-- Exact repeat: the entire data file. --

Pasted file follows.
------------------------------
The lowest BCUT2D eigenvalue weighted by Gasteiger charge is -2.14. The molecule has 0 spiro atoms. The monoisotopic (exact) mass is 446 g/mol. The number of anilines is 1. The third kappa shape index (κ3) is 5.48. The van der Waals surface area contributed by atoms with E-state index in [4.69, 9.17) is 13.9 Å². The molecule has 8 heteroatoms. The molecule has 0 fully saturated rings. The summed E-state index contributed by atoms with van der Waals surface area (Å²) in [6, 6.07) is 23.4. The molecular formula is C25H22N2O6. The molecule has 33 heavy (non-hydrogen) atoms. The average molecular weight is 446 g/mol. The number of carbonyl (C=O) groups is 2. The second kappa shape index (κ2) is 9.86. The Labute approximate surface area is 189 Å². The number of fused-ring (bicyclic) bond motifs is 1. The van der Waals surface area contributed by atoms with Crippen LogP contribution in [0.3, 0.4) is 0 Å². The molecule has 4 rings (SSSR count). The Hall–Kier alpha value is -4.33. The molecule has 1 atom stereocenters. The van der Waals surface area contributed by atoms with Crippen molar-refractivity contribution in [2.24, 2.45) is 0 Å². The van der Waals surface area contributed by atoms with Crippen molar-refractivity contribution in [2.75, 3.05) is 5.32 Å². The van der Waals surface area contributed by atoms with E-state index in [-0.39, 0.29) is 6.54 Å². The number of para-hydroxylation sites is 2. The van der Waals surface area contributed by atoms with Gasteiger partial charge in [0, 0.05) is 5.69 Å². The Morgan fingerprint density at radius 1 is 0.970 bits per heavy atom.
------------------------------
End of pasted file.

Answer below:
The lowest BCUT2D eigenvalue weighted by Gasteiger charge is -2.14. The molecule has 0 spiro atoms. The monoisotopic (exact) mass is 446 g/mol. The number of anilines is 1. The third kappa shape index (κ3) is 5.48. The van der Waals surface area contributed by atoms with E-state index in [4.69, 9.17) is 13.9 Å². The molecule has 8 heteroatoms. The molecule has 0 fully saturated rings. The summed E-state index contributed by atoms with van der Waals surface area (Å²) in [6, 6.07) is 23.4. The molecular formula is C25H22N2O6. The molecule has 33 heavy (non-hydrogen) atoms. The average molecular weight is 446 g/mol. The number of carbonyl (C=O) groups is 2. The second kappa shape index (κ2) is 9.86. The Labute approximate surface area is 189 Å². The number of fused-ring (bicyclic) bond motifs is 1. The van der Waals surface area contributed by atoms with Crippen LogP contribution in [0.3, 0.4) is 0 Å². The molecule has 4 rings (SSSR count). The Hall–Kier alpha value is -4.33. The molecule has 1 atom stereocenters. The van der Waals surface area contributed by atoms with Crippen molar-refractivity contribution in [2.24, 2.45) is 0 Å². The van der Waals surface area contributed by atoms with Crippen molar-refractivity contribution in [2.75, 3.05) is 5.32 Å². The van der Waals surface area contributed by atoms with E-state index in [-0.39, 0.29) is 6.54 Å². The number of para-hydroxylation sites is 2. The van der Waals surface area contributed by atoms with Gasteiger partial charge in [0, 0.05) is 5.69 Å². The Morgan fingerprint density at radius 1 is 0.970 bits per heavy atom.